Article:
Laurel Highlands Council

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Laurel Highlands Council
Laurel Highlands Council CSP.jpg
Owner Boy Scouts of America
Headquarters Pittsburgh, Pennsylvania
Country United States
Founded July 1, 2011
President Bernie Lockard
Council Commissioner Rick Bausher
Scout Executive Sharon Moulds
 Scouting portal

Laurel Highlands Council serves youth in the Pittsburgh and surrounding areas, Allegheny and Garrett Counties in Maryland and Mineral, Hampshire, Hardy, and Grant Counties in West Virginia.


Greater Pittsburgh Council and Penn's Woods Council merged on July 1, 2011 to form Laurel Highlands Council. Potomac Council was absorbed into Laurel Highlands Council in early 2014.

Greater Pittsburgh Council[edit]

Penn's Woods Council[edit]

In 1970, Blair-Bedford Area Council, William Penn Council, and Admiral Robert E. Peary Council, merged into Penn's Woods Council. Its headquarters was in Ebensburg.

Potomac Council[edit]


Camp Anawanna[edit]

Nestled in the foothills on the side of a lake that was once a great drainage system, Camp Anawanna "the happiest place in the universe" is the perfect camp for your son or daughter. Camp is open from June until August and campers can spend 6 or 12 weeks exploring nature while you enjoy the peace and tranquility knowing that your young charges are in good hands. At Camp Anawanna our campers learn first aid, swimming, plant identification, they have fun with kickball, softball and tennis- but most of all they learn self-esteem and confidence that will last them a lifetime.

Camp Anderson[edit]

Camp Baker[edit]

Camp Guyasuta[edit]

Camp Guyasuta, located in Allegheny County (Pa.) between Aspinwall and Sharpsburg near the banks of the Allegheny River, was established in 1918. Mary Darlington, great-granddaughter of James O'Hara, lived in a house (named "Guyasuta") on the land at the time but was forced to vacate the property during World War II when the Federal government took over the railroad lines as part of the war effort. While the government acquired the land it needed, Mary subsequently gave the Boy Scouts over 100 additional acres suitable for a camp. When she died in 1925, Mary's will officially bequeathed the land to the Scouting organization.[1]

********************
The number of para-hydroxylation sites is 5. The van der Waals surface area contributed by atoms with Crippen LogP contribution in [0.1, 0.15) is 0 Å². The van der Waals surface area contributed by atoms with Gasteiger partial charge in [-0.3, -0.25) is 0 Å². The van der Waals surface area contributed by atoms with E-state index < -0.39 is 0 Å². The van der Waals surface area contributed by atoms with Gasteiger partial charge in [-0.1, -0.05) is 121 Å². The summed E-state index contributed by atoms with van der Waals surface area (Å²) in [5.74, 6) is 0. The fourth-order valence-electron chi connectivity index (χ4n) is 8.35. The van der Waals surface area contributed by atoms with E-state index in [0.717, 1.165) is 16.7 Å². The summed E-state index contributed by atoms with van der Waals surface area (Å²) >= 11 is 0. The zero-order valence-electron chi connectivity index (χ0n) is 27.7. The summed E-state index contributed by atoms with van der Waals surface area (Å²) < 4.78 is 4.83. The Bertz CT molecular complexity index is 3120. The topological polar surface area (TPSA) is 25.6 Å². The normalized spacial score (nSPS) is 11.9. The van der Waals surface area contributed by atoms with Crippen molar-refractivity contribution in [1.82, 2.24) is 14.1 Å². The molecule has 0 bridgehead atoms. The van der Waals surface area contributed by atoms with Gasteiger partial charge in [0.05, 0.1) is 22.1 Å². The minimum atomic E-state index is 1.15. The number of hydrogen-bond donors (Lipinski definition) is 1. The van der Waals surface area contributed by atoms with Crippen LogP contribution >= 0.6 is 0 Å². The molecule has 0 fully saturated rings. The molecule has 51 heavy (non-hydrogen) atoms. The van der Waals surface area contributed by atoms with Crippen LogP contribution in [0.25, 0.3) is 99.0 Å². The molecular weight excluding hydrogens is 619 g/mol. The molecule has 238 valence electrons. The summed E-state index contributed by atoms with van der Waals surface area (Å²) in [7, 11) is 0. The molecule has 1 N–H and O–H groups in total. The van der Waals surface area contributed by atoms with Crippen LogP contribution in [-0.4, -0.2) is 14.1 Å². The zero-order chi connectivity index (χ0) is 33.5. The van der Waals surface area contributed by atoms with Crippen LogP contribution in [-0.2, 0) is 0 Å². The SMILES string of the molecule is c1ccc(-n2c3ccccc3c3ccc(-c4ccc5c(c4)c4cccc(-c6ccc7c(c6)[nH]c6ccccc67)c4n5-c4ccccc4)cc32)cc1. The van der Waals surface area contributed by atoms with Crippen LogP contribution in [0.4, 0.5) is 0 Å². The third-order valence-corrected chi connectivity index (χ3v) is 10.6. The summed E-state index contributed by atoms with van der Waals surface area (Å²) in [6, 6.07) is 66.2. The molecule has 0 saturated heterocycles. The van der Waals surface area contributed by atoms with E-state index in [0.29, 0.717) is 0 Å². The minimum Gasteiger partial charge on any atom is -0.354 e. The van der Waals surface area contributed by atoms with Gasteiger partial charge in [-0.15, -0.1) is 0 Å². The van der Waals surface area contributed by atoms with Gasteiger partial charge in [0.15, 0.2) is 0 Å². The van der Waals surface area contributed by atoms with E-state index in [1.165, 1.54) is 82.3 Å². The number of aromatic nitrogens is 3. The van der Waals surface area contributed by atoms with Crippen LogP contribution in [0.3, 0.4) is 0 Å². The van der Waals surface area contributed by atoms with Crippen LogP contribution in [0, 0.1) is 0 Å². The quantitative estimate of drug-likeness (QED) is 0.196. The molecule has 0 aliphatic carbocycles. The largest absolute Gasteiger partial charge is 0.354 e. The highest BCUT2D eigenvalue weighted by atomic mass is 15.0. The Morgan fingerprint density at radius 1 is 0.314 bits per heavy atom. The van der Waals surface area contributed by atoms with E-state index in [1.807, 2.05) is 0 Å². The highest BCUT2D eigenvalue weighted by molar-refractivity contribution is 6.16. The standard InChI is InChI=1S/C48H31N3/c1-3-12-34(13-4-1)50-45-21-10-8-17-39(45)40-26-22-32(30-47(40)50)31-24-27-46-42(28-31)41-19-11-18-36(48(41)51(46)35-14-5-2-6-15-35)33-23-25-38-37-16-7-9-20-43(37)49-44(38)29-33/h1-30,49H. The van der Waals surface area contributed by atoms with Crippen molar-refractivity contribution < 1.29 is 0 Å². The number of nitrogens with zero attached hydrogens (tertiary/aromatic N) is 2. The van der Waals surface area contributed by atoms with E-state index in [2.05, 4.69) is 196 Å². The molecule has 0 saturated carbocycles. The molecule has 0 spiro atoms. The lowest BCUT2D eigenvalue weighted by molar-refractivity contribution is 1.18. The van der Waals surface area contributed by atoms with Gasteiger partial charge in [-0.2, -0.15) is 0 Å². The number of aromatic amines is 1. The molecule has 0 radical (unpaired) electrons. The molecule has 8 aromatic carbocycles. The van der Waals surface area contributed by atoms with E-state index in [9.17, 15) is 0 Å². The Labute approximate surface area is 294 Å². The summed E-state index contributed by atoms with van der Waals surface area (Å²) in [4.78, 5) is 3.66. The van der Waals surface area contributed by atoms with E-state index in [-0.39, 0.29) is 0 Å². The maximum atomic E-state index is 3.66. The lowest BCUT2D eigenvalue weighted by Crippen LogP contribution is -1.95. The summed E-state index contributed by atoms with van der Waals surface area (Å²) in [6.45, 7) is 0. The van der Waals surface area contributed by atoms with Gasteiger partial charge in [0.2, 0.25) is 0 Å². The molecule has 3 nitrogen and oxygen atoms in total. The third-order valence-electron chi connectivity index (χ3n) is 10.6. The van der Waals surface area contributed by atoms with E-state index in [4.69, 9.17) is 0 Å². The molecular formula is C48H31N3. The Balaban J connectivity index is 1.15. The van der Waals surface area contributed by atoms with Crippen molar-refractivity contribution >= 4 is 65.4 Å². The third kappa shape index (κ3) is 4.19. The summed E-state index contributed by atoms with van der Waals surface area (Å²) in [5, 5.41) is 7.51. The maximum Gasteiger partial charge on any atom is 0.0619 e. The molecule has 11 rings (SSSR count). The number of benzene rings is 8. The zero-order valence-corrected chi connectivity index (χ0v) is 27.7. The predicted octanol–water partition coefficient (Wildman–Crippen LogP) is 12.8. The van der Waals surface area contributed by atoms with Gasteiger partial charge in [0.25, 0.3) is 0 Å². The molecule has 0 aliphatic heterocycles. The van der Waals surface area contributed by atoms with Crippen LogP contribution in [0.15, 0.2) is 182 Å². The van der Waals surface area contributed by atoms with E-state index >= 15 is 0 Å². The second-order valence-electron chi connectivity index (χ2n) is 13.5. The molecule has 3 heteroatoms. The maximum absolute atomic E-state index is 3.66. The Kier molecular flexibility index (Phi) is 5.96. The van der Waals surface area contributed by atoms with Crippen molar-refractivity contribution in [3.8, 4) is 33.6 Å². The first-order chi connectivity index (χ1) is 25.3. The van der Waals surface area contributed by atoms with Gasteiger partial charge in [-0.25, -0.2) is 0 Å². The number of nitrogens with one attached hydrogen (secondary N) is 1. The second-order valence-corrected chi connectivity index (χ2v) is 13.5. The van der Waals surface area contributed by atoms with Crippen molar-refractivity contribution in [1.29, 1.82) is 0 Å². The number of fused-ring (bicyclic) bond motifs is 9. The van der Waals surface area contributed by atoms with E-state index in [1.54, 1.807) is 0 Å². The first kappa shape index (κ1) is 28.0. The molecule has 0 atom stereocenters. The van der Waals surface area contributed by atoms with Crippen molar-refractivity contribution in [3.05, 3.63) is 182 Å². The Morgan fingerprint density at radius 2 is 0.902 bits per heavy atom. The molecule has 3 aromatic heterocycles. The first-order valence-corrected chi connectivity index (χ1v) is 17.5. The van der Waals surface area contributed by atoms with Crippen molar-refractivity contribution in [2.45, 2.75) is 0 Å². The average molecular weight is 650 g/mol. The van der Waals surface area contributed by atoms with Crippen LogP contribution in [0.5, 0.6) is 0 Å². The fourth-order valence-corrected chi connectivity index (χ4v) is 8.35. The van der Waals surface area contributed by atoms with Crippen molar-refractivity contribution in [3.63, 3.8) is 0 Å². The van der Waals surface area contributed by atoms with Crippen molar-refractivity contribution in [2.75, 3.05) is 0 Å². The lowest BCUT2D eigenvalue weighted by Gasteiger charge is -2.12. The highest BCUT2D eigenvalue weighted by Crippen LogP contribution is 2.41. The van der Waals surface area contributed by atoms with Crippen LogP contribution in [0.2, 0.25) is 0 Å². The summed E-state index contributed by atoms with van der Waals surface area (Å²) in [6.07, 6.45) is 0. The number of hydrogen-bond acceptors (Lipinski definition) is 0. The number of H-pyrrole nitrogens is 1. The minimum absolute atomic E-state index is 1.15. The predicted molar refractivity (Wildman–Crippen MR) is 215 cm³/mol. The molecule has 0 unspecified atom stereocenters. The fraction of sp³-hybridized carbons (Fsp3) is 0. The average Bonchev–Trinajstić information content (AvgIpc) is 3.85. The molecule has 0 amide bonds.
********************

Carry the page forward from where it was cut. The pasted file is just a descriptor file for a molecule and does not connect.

Heritage Reservation[edit]

Heritage Reservation

Heritage Reservation is located in Farmington, Pennsylvania,[2] Heritage opened in 1980 and is located in southwestern Pennsylvania. Heritage Reservation's primary season is summer, however it does offer other camping options throughout the year.


The reservation consists of four camps:

  • Camp Independence— Cub Scout camp
  • Eagle Base— Boy Scout High Adventure camp
  • Camp Liberty— Boy Scout camp
  • Camp Freedom— Boy Scout camp

Camp Liberty is functionally a more troop-centric model of camping, as all meals are prepared by the patrols.

Camp Freedom and Independence are functionally more camp-centric models, as all meals and many events are centralized within the camp. All four camps offer various activities and merit badge opportunities that vary based on age appropriateness, Scout Rank and weather.

Summer Activities[edit]

Boy Scouts

  • Hiking
  • Sailing
  • Canoeing
  • Kayaking
  • Motor boating
  • Water skiing
  • Swimming
  • COPE (climbing/zip lining course)
  • Archery
  • Rifle range
  • Shotgun range

Cub Scouts

  • Hiking
  • Canoeing
  • Theme
  • Swimming
  • BB range
  • Archery
  • Rock Throwing
  • Sling shot
  • Sports
  • Sponge Wars

Weblos Scouts

  • Hiking
  • Canoeing
  • Swimming
  • BMX Track
  • Rock Wall Climbing
  • Bouldering
  • BB range
  • Archery
  • Rock Throwing
  • Sling Shot

Winter Activities[edit]

  • Sledding
  • Cross country skiing
  • Broom ball
  • Snow shoeing

Camp Joseph[edit]

Putt's Camp[edit]

Camp Seph Mack[edit]

Camp Twin Echo[edit]

Camp Potomac[edit]

Order of the Arrow[edit]

Allohak Menewi Lodge

The Order of the Arrow is represented by the Allohak Menewi Lodge. It supports the Scouting programs of the council through leadership, camping, and service.


  1. ^ Galloway, Edward (Winter 2011–2012). "Guyasuta: Warrior, Estate & Home to Boy Scouts". Western Pennsylvania History 9 (4): 18–31. 
  2. ^